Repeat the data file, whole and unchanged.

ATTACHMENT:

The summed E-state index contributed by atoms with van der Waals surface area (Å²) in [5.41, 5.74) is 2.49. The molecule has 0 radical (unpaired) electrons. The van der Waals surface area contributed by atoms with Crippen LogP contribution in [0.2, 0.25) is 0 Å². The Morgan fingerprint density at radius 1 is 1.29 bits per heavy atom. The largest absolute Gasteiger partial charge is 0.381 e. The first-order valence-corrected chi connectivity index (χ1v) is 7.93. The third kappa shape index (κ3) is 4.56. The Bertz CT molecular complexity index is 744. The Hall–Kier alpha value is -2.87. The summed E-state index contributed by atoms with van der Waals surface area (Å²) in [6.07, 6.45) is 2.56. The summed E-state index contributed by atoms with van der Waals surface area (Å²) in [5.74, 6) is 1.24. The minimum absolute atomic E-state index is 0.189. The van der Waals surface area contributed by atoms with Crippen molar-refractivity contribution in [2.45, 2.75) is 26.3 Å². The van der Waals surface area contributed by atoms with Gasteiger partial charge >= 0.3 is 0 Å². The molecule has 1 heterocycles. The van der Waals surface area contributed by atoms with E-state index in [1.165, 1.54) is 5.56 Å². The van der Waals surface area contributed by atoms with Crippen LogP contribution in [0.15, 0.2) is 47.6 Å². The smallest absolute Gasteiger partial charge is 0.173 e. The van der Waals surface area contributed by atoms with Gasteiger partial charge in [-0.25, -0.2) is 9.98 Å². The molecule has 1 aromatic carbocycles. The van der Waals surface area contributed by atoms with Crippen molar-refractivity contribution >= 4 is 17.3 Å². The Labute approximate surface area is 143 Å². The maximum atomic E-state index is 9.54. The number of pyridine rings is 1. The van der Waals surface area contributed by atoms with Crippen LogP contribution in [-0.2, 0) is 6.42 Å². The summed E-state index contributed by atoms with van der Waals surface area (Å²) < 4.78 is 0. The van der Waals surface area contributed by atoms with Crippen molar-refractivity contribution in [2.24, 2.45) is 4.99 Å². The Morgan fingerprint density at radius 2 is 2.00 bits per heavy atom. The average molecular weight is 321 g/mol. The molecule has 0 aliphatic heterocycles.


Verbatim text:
The summed E-state index contributed by atoms with van der Waals surface area (Å²) in [5.41, 5.74) is 2.49. The molecule has 0 radical (unpaired) electrons. The van der Waals surface area contributed by atoms with Crippen LogP contribution in [0.2, 0.25) is 0 Å². The Morgan fingerprint density at radius 1 is 1.29 bits per heavy atom. The largest absolute Gasteiger partial charge is 0.381 e. The first-order valence-corrected chi connectivity index (χ1v) is 7.93. The third kappa shape index (κ3) is 4.56. The Bertz CT molecular complexity index is 744. The Hall–Kier alpha value is -2.87. The summed E-state index contributed by atoms with van der Waals surface area (Å²) in [6.07, 6.45) is 2.56. The summed E-state index contributed by atoms with van der Waals surface area (Å²) in [5.74, 6) is 1.24. The minimum absolute atomic E-state index is 0.189. The van der Waals surface area contributed by atoms with Crippen molar-refractivity contribution in [2.45, 2.75) is 26.3 Å². The van der Waals surface area contributed by atoms with Gasteiger partial charge >= 0.3 is 0 Å². The molecule has 1 heterocycles. The van der Waals surface area contributed by atoms with E-state index in [1.165, 1.54) is 5.56 Å². The van der Waals surface area contributed by atoms with Crippen LogP contribution in [0.15, 0.2) is 47.6 Å². The smallest absolute Gasteiger partial charge is 0.173 e. The van der Waals surface area contributed by atoms with Gasteiger partial charge in [-0.25, -0.2) is 9.98 Å². The molecule has 1 aromatic carbocycles. The van der Waals surface area contributed by atoms with Crippen molar-refractivity contribution >= 4 is 17.3 Å². The Labute approximate surface area is 143 Å². The maximum atomic E-state index is 9.54. The number of pyridine rings is 1. The van der Waals surface area contributed by atoms with Crippen LogP contribution in [-0.2, 0) is 6.42 Å². The summed E-state index contributed by atoms with van der Waals surface area (Å²) < 4.78 is 0. The van der Waals surface area contributed by atoms with Crippen molar-refractivity contribution in [2.24, 2.45) is 4.99 Å². The Morgan fingerprint density at radius 2 is 2.00 bits per heavy atom. The average molecular weight is 321 g/mol. The molecule has 0 aliphatic heterocycles.